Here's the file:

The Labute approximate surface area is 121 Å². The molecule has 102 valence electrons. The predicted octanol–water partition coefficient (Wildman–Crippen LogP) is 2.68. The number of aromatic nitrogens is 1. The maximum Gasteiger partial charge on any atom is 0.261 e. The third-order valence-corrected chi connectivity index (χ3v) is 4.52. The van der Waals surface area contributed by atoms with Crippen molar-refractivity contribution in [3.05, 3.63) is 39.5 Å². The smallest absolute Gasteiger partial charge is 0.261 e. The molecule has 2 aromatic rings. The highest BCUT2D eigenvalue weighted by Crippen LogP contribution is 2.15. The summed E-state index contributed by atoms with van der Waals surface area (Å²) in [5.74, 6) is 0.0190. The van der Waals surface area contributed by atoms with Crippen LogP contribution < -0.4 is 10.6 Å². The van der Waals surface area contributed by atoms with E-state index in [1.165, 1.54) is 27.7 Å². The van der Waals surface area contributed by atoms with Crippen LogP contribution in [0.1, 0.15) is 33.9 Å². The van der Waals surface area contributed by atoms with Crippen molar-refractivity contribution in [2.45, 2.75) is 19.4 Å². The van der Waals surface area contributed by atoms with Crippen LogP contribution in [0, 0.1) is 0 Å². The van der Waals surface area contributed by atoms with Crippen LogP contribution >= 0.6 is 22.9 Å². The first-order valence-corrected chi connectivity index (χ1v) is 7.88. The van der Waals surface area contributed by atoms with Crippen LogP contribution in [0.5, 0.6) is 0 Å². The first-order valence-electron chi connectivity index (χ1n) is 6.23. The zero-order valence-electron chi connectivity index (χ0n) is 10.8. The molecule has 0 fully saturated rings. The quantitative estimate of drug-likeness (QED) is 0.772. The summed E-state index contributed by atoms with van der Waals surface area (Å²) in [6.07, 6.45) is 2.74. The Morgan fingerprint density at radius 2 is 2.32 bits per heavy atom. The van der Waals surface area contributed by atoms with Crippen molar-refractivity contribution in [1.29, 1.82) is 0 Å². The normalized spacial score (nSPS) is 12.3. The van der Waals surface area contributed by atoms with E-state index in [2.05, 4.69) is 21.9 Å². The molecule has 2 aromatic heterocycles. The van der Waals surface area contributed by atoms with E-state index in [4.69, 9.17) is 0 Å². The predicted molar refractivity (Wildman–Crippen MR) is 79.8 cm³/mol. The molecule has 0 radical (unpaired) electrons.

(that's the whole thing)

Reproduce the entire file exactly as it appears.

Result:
The Labute approximate surface area is 121 Å². The molecule has 102 valence electrons. The predicted octanol–water partition coefficient (Wildman–Crippen LogP) is 2.68. The number of aromatic nitrogens is 1. The maximum Gasteiger partial charge on any atom is 0.261 e. The third-order valence-corrected chi connectivity index (χ3v) is 4.52. The van der Waals surface area contributed by atoms with Crippen molar-refractivity contribution in [3.05, 3.63) is 39.5 Å². The smallest absolute Gasteiger partial charge is 0.261 e. The molecule has 2 aromatic rings. The highest BCUT2D eigenvalue weighted by Crippen LogP contribution is 2.15. The summed E-state index contributed by atoms with van der Waals surface area (Å²) in [5.74, 6) is 0.0190. The van der Waals surface area contributed by atoms with Crippen LogP contribution < -0.4 is 10.6 Å². The van der Waals surface area contributed by atoms with E-state index in [1.165, 1.54) is 27.7 Å². The van der Waals surface area contributed by atoms with Crippen LogP contribution in [0.1, 0.15) is 33.9 Å². The van der Waals surface area contributed by atoms with Crippen molar-refractivity contribution in [2.45, 2.75) is 19.4 Å². The van der Waals surface area contributed by atoms with Crippen LogP contribution in [0, 0.1) is 0 Å². The van der Waals surface area contributed by atoms with Crippen LogP contribution >= 0.6 is 22.9 Å². The first-order valence-corrected chi connectivity index (χ1v) is 7.88. The van der Waals surface area contributed by atoms with Crippen LogP contribution in [0.5, 0.6) is 0 Å². The first-order valence-electron chi connectivity index (χ1n) is 6.23. The zero-order valence-electron chi connectivity index (χ0n) is 10.8. The molecule has 0 fully saturated rings. The quantitative estimate of drug-likeness (QED) is 0.772. The summed E-state index contributed by atoms with van der Waals surface area (Å²) in [6.07, 6.45) is 2.74. The Morgan fingerprint density at radius 2 is 2.32 bits per heavy atom. The van der Waals surface area contributed by atoms with Crippen molar-refractivity contribution in [1.29, 1.82) is 0 Å². The normalized spacial score (nSPS) is 12.3. The van der Waals surface area contributed by atoms with E-state index in [2.05, 4.69) is 21.9 Å². The molecule has 2 aromatic heterocycles. The van der Waals surface area contributed by atoms with E-state index in [4.69, 9.17) is 0 Å². The predicted molar refractivity (Wildman–Crippen MR) is 79.8 cm³/mol. The molecule has 0 radical (unpaired) electrons.